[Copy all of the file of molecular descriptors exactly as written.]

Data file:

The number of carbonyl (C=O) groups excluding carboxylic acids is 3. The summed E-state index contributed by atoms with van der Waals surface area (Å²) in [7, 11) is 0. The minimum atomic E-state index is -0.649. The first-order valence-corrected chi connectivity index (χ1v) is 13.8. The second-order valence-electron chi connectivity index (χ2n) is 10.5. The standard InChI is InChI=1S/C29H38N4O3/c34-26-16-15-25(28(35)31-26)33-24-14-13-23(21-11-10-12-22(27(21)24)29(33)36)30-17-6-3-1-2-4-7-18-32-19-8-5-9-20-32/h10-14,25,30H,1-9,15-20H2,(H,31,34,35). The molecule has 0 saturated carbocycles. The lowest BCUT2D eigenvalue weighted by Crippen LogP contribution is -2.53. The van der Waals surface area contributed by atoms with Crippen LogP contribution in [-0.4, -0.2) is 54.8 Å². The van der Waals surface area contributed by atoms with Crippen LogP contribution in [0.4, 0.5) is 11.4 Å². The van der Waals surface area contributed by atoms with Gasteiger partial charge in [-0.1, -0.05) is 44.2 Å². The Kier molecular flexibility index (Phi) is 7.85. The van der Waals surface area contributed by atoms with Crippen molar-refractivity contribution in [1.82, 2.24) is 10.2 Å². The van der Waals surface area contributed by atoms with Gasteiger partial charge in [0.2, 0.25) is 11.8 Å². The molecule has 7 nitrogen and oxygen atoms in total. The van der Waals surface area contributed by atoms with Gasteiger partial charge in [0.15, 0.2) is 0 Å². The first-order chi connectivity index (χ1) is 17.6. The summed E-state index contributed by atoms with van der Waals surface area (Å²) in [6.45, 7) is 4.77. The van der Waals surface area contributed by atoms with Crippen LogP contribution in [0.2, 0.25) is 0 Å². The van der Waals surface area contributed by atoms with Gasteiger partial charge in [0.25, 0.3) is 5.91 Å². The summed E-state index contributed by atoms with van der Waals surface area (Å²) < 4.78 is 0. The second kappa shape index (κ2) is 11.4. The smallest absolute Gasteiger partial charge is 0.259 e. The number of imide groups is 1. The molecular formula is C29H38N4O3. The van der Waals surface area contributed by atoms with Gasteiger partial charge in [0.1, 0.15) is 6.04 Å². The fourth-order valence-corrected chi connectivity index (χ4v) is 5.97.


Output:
The number of carbonyl (C=O) groups excluding carboxylic acids is 3. The summed E-state index contributed by atoms with van der Waals surface area (Å²) in [7, 11) is 0. The minimum atomic E-state index is -0.649. The first-order valence-corrected chi connectivity index (χ1v) is 13.8. The second-order valence-electron chi connectivity index (χ2n) is 10.5. The standard InChI is InChI=1S/C29H38N4O3/c34-26-16-15-25(28(35)31-26)33-24-14-13-23(21-11-10-12-22(27(21)24)29(33)36)30-17-6-3-1-2-4-7-18-32-19-8-5-9-20-32/h10-14,25,30H,1-9,15-20H2,(H,31,34,35). The molecule has 0 saturated carbocycles. The lowest BCUT2D eigenvalue weighted by Crippen LogP contribution is -2.53. The van der Waals surface area contributed by atoms with Crippen LogP contribution in [-0.4, -0.2) is 54.8 Å². The van der Waals surface area contributed by atoms with Crippen LogP contribution in [0.4, 0.5) is 11.4 Å². The van der Waals surface area contributed by atoms with Gasteiger partial charge in [-0.1, -0.05) is 44.2 Å². The Kier molecular flexibility index (Phi) is 7.85. The van der Waals surface area contributed by atoms with Crippen molar-refractivity contribution in [1.82, 2.24) is 10.2 Å². The van der Waals surface area contributed by atoms with Gasteiger partial charge in [0.2, 0.25) is 11.8 Å². The molecule has 7 nitrogen and oxygen atoms in total. The van der Waals surface area contributed by atoms with Gasteiger partial charge in [0.15, 0.2) is 0 Å². The first-order chi connectivity index (χ1) is 17.6. The summed E-state index contributed by atoms with van der Waals surface area (Å²) in [6.45, 7) is 4.77. The van der Waals surface area contributed by atoms with Crippen LogP contribution in [0.2, 0.25) is 0 Å². The van der Waals surface area contributed by atoms with Gasteiger partial charge in [0.25, 0.3) is 5.91 Å². The summed E-state index contributed by atoms with van der Waals surface area (Å²) < 4.78 is 0. The second kappa shape index (κ2) is 11.4. The smallest absolute Gasteiger partial charge is 0.259 e. The number of imide groups is 1. The molecular formula is C29H38N4O3. The van der Waals surface area contributed by atoms with Gasteiger partial charge in [0.1, 0.15) is 6.04 Å². The fourth-order valence-corrected chi connectivity index (χ4v) is 5.97.